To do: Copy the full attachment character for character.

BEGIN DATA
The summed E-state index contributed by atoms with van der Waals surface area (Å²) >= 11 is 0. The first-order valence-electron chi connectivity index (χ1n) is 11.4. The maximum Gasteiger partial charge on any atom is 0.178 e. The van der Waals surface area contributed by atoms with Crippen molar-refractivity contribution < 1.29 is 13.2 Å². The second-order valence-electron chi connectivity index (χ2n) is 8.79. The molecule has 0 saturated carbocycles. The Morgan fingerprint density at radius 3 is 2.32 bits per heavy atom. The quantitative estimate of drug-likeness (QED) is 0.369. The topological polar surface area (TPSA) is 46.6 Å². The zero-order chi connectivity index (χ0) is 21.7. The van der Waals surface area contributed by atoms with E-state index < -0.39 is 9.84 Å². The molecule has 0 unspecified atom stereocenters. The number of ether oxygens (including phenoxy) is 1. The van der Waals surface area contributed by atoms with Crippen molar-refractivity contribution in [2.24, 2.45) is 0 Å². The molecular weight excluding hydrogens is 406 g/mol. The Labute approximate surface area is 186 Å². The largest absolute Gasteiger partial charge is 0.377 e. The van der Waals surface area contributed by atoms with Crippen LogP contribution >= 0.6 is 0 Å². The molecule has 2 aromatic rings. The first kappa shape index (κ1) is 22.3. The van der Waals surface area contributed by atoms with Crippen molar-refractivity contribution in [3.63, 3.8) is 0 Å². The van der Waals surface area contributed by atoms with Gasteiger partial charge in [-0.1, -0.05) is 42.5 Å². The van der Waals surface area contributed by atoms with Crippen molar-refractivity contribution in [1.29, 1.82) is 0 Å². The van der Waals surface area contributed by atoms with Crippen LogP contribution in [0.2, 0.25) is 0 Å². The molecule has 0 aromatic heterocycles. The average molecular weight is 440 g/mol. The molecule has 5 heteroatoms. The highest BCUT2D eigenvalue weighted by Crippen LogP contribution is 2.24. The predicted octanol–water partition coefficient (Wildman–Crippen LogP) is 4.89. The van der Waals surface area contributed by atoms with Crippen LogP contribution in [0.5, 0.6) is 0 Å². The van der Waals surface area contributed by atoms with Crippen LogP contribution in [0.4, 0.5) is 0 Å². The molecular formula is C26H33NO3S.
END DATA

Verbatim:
The summed E-state index contributed by atoms with van der Waals surface area (Å²) >= 11 is 0. The first-order valence-electron chi connectivity index (χ1n) is 11.4. The maximum Gasteiger partial charge on any atom is 0.178 e. The van der Waals surface area contributed by atoms with Crippen molar-refractivity contribution < 1.29 is 13.2 Å². The second-order valence-electron chi connectivity index (χ2n) is 8.79. The molecule has 0 saturated carbocycles. The Morgan fingerprint density at radius 3 is 2.32 bits per heavy atom. The quantitative estimate of drug-likeness (QED) is 0.369. The topological polar surface area (TPSA) is 46.6 Å². The zero-order chi connectivity index (χ0) is 21.7. The van der Waals surface area contributed by atoms with E-state index < -0.39 is 9.84 Å². The molecule has 0 unspecified atom stereocenters. The number of ether oxygens (including phenoxy) is 1. The van der Waals surface area contributed by atoms with Crippen molar-refractivity contribution in [2.24, 2.45) is 0 Å². The molecular weight excluding hydrogens is 406 g/mol. The Labute approximate surface area is 186 Å². The largest absolute Gasteiger partial charge is 0.377 e. The van der Waals surface area contributed by atoms with Crippen LogP contribution >= 0.6 is 0 Å². The molecule has 2 aromatic rings. The first kappa shape index (κ1) is 22.3. The van der Waals surface area contributed by atoms with Crippen molar-refractivity contribution in [3.63, 3.8) is 0 Å². The van der Waals surface area contributed by atoms with Gasteiger partial charge in [-0.1, -0.05) is 42.5 Å². The van der Waals surface area contributed by atoms with Crippen molar-refractivity contribution in [1.29, 1.82) is 0 Å². The van der Waals surface area contributed by atoms with Crippen LogP contribution in [0.2, 0.25) is 0 Å². The molecule has 0 aromatic heterocycles. The average molecular weight is 440 g/mol. The molecule has 5 heteroatoms. The highest BCUT2D eigenvalue weighted by Crippen LogP contribution is 2.24. The predicted octanol–water partition coefficient (Wildman–Crippen LogP) is 4.89. The van der Waals surface area contributed by atoms with Crippen LogP contribution in [0.5, 0.6) is 0 Å². The van der Waals surface area contributed by atoms with Crippen LogP contribution in [0.4, 0.5) is 0 Å². The molecular formula is C26H33NO3S.